London

From Wings to Fins: Morris Louis and Cyprien Gaillard at Sprüth Magers

Taking its name from a 2006 feature in National Geographic, Sprüth Magers’ latest London exhibition, From Wings to Fins, features the work of color-field painter Morris Louis and Cyprien Gaillard, a young French artist recently established within the international circuit. While Louis’ position is firmly mid-century, Cyprien Gaillard is a locus of tragic postmodernism. Drawn to modernism’s ideals, contradictions, and historical failures, Gaillard has risen on his ability to seek out and create tensions between stability and precarity, utopia and ruin, beauty and entropy, memory and amnesia. In the past, these tensions were variously converted into spectacles, as when Gaillard constructed a mountain of beer in Berlin or vandalized Robert Smithson’s Spiral Jetty (1970) with a fire extinguisher; intimate objects, such as the series of etchings the artist commissioned picturing dilapidated tower blocks among lush scenery; or meditations, notably in video works like Cities of Gold and Mirrors (2009). At the core is Gaillard’s fascination with the aging and crumbling edifices held up as inevitable sites of utopian failure within landscapes of historical violence.

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Morris Louis. Beth Samach, 1958; installation view; Sprüth Magers London. Photo: Steve Ruiz.

In From Wings to Fins, these tensions are more subtle still, working between legacies embedded in objects. Culled from an unspecified collection, the two Morris Louis paintings, Beth Samach (1958) and Gamma (1960), play multiple roles: They are asked to represent the ideals and aspirations of a historical moment of great confidence and aspiration, and to model the falling motion of collapsing buildings in their blooming color drags. In the main space, the wide Beth Samach hangs before two vitrines in which National Geographic magazines are arranged, each with pages curved back in floral loops. Nearby, mounted to the gallery wall, a replica of an architectural security device mimics these radial shapes. The work is titled Fence (After Owen Luder) (2013) and, like the beautifully encased magazines, this archaeological original—discovered among the wreckage of Owen Luder’s Trinity Square car park in Gateshead—has undergone an artistic transmutation, now recast in bronze.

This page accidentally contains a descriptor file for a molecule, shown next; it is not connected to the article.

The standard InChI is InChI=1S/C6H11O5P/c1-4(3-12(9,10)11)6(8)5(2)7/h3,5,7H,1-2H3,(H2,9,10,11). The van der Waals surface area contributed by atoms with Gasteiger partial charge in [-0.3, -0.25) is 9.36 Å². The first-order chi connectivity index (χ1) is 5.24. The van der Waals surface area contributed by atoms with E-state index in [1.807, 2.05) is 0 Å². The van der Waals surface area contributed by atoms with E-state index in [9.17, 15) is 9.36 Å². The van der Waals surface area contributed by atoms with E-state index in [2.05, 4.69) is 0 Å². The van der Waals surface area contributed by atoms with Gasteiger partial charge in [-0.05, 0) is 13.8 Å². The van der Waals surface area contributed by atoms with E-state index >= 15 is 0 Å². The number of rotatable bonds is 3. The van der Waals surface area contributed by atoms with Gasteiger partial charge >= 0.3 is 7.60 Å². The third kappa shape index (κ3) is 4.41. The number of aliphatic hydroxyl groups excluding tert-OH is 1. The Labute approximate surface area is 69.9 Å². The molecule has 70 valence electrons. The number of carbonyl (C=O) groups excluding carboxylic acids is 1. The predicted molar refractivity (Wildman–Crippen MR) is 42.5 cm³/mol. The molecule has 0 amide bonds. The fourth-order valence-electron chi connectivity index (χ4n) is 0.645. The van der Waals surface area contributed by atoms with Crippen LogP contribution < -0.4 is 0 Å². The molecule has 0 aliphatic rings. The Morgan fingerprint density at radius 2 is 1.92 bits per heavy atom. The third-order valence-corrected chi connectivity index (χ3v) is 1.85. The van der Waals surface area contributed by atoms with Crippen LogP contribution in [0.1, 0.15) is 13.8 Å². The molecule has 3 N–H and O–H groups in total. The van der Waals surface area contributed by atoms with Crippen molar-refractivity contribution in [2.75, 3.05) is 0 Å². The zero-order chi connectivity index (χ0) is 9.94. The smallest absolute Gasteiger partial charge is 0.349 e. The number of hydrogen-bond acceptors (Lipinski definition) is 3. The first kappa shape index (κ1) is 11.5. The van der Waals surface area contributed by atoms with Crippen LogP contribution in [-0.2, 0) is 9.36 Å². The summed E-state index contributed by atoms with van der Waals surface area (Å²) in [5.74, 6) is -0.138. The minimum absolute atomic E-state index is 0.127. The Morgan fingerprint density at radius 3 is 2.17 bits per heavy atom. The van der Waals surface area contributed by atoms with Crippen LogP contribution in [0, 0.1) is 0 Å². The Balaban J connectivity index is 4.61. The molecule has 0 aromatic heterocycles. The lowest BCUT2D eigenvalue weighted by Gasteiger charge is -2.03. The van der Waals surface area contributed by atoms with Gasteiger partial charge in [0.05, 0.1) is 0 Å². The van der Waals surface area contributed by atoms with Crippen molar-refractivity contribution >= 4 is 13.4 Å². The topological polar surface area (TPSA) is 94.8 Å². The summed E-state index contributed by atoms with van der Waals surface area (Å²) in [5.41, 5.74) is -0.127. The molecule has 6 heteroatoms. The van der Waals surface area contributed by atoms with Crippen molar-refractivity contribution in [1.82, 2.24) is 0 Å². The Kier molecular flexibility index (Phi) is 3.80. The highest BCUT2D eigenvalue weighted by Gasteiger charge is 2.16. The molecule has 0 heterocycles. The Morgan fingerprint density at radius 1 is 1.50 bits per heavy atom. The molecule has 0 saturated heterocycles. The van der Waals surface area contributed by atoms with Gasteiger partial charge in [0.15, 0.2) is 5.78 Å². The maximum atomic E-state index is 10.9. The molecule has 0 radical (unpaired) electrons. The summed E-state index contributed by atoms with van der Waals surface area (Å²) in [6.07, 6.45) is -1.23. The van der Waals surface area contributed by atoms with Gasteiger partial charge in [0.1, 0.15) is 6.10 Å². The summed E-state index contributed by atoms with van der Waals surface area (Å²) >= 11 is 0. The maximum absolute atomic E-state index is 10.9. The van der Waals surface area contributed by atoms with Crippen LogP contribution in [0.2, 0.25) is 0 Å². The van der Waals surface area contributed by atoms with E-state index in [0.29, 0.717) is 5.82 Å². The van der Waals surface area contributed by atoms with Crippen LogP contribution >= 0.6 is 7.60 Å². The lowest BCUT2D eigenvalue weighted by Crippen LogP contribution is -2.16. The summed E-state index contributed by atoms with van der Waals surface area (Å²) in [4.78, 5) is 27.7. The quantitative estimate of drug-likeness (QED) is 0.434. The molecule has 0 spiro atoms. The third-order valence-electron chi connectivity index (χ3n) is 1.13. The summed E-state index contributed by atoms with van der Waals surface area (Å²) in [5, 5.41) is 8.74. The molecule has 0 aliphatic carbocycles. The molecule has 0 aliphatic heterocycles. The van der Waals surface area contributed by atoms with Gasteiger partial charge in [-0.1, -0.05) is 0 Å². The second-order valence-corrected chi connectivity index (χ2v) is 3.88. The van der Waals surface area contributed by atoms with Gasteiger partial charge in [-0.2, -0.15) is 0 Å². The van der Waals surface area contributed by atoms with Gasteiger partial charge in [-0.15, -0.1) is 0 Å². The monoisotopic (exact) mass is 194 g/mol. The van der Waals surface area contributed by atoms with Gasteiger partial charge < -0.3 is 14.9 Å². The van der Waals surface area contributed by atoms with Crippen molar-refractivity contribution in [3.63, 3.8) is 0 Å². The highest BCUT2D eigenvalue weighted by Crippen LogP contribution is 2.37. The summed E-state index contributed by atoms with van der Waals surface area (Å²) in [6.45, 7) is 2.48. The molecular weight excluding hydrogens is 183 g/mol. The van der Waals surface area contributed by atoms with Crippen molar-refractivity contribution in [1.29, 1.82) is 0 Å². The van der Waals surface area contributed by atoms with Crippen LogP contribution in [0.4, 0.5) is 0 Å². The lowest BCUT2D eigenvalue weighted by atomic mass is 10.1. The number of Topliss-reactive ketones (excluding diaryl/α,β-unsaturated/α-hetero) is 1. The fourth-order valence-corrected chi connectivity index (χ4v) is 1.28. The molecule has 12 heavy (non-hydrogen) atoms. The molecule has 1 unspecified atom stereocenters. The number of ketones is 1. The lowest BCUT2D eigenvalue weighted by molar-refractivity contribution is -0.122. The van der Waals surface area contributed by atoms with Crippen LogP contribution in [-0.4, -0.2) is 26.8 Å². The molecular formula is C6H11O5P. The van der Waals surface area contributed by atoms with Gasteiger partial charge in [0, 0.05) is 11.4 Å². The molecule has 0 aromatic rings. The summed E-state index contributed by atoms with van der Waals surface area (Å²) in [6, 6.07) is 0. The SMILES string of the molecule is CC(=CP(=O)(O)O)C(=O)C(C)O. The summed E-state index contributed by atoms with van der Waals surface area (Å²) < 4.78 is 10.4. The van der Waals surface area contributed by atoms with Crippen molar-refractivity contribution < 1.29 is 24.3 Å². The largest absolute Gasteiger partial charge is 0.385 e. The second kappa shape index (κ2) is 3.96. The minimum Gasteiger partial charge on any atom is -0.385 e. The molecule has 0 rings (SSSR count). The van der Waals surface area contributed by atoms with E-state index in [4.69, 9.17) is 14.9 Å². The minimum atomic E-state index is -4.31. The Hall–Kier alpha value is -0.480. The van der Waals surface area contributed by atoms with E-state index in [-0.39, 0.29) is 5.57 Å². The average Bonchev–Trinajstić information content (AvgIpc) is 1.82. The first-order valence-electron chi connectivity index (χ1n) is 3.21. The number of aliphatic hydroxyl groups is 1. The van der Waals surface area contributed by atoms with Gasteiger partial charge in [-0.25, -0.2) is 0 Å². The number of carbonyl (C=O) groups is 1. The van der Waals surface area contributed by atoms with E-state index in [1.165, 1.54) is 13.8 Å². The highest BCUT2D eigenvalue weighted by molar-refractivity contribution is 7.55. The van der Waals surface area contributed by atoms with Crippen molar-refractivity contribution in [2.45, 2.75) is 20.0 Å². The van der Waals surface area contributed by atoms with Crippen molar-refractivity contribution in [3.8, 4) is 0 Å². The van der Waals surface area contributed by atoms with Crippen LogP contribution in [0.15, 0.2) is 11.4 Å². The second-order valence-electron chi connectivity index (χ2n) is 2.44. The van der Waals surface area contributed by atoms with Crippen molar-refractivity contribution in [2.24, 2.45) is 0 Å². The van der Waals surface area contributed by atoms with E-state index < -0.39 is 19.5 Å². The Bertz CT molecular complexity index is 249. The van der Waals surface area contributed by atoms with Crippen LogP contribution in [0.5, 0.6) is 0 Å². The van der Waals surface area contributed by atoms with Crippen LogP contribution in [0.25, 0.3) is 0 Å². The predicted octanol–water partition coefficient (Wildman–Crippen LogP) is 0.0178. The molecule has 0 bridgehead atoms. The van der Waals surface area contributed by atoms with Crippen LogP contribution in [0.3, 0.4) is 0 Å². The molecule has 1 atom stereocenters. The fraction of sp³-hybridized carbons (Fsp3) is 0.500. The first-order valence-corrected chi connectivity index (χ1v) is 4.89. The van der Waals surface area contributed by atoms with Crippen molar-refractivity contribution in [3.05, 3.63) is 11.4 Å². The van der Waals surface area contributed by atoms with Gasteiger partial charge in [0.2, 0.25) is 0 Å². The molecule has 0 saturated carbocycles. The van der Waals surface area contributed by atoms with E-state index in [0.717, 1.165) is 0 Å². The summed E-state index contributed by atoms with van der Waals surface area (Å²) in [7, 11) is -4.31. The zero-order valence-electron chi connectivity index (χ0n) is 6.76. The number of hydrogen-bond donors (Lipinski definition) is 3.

In a second room, Louis’ portrait-scale Gamma shares a corner with Gaillard’s Gates BSC (2013), a rubbing of two manhole covers from Baltimore, Maryland. According to the gallery, Gaillard produced the work while touring Louis’ hometown, memorializing the civic architecture while tracing his kinship with the painter. Upstairs, another National Geographic vitrine shares the space with a heavily matted Polaroid of a second architectural defense, shown fixed into its original fitting beside a concrete staircase. Next to this, an antique telescope points out of the gallery’s window, aiming at a bottle of Captain Cook white rum on a nearby roof. This last piece, Untitled (Captain Cook in the Distance) (2013) is perhaps the exhibition’s most opaque, though the first hint of the artist’s humor, which is otherwise absent in From Wings to Fins.

While billed as a group show, calling From Wings to Fins a two-man exhibition is a bit of a stretch. Louis’ work exists at the exhibition entirely at Gaillard’s pleasure, culled from the annals of modernism to function within Gaillard’s conceptual scheme. While the move is less radical than routine (by now we’ve all seen paintings brought in to function as artifacts, arranged in concert with other art or art-like objects), it effectively releases Louis’ work from its unimaginative role as illustration for Clement Greenberg, opening the work for new meanings. And one has to envy the compositional possibilities available to the blue-chip Gaillard, who can so swiftly select chunks of physical modernist canon.

From Wings to Fins will be on view at Sprüth Magers in London until November 16, 2013.

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